And this is why I find it hard to state my business outside of business circles. If I meet someone in the context of my work, they’re welcome to disagree with me and argue with or ignore me. But it saddens me deeply when I’m suddenly worried that someone I’ve met in social circles won’t want to continue our friendship because of my work. I’m sad when I realize that in addition to being not-safe-for-work (yes, I know there are plenty of you who consider me that, regardless of my tastefully worded content), I am also sometimes not-safe-for-friendship.

That, in a nutshell, is actually why I do what I do. Sexuality needs to be talked about. It should be a topic appropriate for public spaces. And eventually, it will be. Between now and then, I just hope that Joe and others accept me for who I am: someone whose business is to talk about sex.

About Karen Rayne

Dr. Karen Rayne has been supporting parents and families since 2007 when she received her PhD in Educational Psychology. A specialist in child wellbeing, Dr. Rayne has spent much of her career supporting parents, teachers, and other adults who care for children and teenagers.


  1. If you were confident about the work you are doing, then why are you apprehensive about distributing your business card? It sounds to me like you find your work embarrassing.

    I don’t think twice about handing out my business card, even though my own profession (Realtor) is getting a lot of negative publicity lately. That is because I know how many homeowners I’ve helped sell their property who would have had difficulty selling it on their own.

    You, on the other hand, sound ashamed of your work.

  2. The difference, Bob, is that regardless of the bad rap that some professions can have (lawyer, realtor, etc.), I suspect that it’s extremely rare for someone to decide not to have any social contact with you on the basis of it. But people walk away from me, in a social context, when they find out what I do professionally. And that makes me sad.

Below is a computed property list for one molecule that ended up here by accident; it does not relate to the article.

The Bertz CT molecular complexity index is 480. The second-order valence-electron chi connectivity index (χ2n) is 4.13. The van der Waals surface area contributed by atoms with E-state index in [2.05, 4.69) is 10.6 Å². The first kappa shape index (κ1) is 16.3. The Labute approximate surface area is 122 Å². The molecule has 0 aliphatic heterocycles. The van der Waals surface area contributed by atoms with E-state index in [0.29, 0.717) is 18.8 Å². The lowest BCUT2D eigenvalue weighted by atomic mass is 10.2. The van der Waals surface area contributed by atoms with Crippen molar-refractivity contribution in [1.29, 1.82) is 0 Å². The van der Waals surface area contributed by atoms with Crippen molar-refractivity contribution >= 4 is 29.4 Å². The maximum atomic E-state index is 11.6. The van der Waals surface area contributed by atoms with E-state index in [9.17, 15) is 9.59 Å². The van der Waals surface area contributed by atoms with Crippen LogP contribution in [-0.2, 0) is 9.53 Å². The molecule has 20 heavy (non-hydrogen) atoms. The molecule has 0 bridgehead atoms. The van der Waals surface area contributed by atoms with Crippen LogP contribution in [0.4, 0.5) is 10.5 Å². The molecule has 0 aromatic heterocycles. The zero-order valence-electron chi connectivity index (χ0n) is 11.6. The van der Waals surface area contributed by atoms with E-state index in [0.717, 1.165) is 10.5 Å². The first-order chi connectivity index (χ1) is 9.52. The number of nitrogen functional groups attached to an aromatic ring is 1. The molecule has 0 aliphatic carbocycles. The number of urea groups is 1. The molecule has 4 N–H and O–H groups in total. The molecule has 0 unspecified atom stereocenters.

I am not ashamed in any way of what I do. I’m quite proud of it. I help parents and teenagers come to a more open, communicative relationship. I help teenagers – and some young adults – find their own understanding of what a healthy sexual relationship is and decide whether they’re ready for that.

    But when people hear the word “sex” in reference to my professional life, they either giggle like third graders and want to ask lots of questions (and I’m delighted by that, and generally giggle right alongside them) or they clear their throat and make an excuse to leave the conversation.

    I suspect many of the people who leave would actually support my work, if they took the time to listen to what I have to say. But they generally don’t.

    And their choice to cut off of potential community relationships makes me sad, and occasionally reticent to state clearly what I do at a first formal introduction.

  3. What if you substituted “Human Sexuality” for “Sex” in your official job title? Same meaning, but I think it makes your work sound a bit more academic and less snicker-worthy.

    Anyway, I’d have thought that you, of all people, would have long since been desensitized to snickering about sex…

  4. Yes, I generally say “sexuality” rather than “sex” and that does help. But plenty of people see them as one in the same. I’m considering changing my card in the same way next time I get a batch printed.